Work starts on airport dual carriageway



The surroundings of Windhoek are set for a colossal change with the construction of an 8.4-kilometre dual carriage road that will cost close to N$800 million during the first phase.

A joint venture project between China Railway Seventh Group and local entrepreneurs Onamagongwa Trading Enterprise will kickstart construction early next year, creating around 300 direct jobs in the process. Five SME’s will be part of the project and will carry out 7.5 percent of the work. Local sub-contractors will also be roped in for the supply and transport of construction material, blasting equipment and setting up lightning at various intersections.
Minister of Works and Transport Alpheus !Naruseb and Khomas Regional Governor Laura McLeod-Katjirua yesterday dug the first hole at a groundbreaking ceremony at Hosea Kutako International Airport, where the project is expected to start yearly next year.

The first phase of the road will link Mandume Ndemufayo Avenue and extend Sam Nujoma Drive to the south-east of the capital. Ten new bridges and three interchanges will be constructed, as two existing bridges at Arebush River over the railway line will be widened and rehabilitated to increase their lifespan.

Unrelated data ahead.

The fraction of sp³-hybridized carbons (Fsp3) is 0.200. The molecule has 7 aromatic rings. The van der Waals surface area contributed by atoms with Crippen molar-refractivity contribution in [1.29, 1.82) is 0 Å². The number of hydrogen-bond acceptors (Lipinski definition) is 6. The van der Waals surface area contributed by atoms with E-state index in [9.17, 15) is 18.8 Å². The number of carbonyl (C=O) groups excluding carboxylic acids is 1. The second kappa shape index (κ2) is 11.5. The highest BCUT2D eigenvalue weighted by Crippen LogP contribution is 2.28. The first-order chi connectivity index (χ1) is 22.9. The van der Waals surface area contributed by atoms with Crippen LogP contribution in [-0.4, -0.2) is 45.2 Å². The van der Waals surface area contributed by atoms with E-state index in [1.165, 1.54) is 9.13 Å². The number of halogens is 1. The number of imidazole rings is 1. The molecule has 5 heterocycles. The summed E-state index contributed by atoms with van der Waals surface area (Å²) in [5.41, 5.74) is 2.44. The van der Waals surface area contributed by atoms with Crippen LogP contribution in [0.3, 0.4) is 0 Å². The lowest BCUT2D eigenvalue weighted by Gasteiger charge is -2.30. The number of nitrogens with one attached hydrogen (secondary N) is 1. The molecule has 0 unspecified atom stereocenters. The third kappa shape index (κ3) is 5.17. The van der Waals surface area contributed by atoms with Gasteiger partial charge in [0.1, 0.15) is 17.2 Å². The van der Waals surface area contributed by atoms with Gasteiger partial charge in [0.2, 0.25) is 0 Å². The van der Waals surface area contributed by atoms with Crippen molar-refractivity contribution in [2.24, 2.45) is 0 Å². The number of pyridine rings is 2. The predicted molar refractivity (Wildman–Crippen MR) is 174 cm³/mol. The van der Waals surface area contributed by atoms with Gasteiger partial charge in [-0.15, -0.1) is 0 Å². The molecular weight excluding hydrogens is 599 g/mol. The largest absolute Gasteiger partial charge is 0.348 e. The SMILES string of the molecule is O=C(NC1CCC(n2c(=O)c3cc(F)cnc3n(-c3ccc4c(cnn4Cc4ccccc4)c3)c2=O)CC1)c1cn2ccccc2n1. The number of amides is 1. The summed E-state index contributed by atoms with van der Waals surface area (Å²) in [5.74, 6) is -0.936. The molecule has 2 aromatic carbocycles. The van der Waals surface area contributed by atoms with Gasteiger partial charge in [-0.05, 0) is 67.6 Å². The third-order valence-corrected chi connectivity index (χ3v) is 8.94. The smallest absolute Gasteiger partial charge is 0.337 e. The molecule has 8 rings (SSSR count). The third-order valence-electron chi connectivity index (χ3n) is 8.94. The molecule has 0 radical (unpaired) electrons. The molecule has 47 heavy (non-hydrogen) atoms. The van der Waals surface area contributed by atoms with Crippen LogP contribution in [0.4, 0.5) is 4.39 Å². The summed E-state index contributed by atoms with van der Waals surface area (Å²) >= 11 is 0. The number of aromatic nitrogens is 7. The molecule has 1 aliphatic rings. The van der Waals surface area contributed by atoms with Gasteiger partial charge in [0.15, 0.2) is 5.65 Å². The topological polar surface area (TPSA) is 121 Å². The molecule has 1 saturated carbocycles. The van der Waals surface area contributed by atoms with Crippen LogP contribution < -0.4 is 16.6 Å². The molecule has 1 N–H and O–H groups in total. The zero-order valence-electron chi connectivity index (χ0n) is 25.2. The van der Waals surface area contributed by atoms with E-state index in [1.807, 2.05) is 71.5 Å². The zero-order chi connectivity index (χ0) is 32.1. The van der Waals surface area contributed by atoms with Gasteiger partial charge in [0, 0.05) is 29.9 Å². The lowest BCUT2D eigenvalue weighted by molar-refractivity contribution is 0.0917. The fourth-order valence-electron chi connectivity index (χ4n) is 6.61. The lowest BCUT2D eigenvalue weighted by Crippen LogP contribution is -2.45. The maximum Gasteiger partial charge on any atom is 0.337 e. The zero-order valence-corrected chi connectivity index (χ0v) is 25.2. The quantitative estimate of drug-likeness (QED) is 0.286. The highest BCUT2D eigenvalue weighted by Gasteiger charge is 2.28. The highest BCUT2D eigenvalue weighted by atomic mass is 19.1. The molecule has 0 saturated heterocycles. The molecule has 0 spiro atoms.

Phase Two – that will be funded separately – will start later during 2016 from the interchange of Sam Nujoma Drive to Hosea Kutako International Airport, covering 34 km. !Naruseb said Namibia’s economy is exceptionally
dependent on exports and imports through the transport network. ”Once completed this dual carriageway will support the economy by allowing quicker and alternative movements to and from the capital to the rest of the
country,” he said.

“The dual carriageway will also improve our links to the SADC Gateway Port of Walvis Bay and our neighbouring countries via our major highways.” He added that the move is set to increase traffic flow and improve
the country’s pace of development, as the rising number of motor vehicle accidents has been a matter of great concern to him as the minister responsible for transport.

The project forms part of Namibia’s regional trunk routes programme, which is aimed at promoting the development of the country through inter-regional trade. “As a member of SADC, Namibia is committed to the development of
regional transport infrastructure, which was identified by all member countries as a development priority,”
!Naruseb said.


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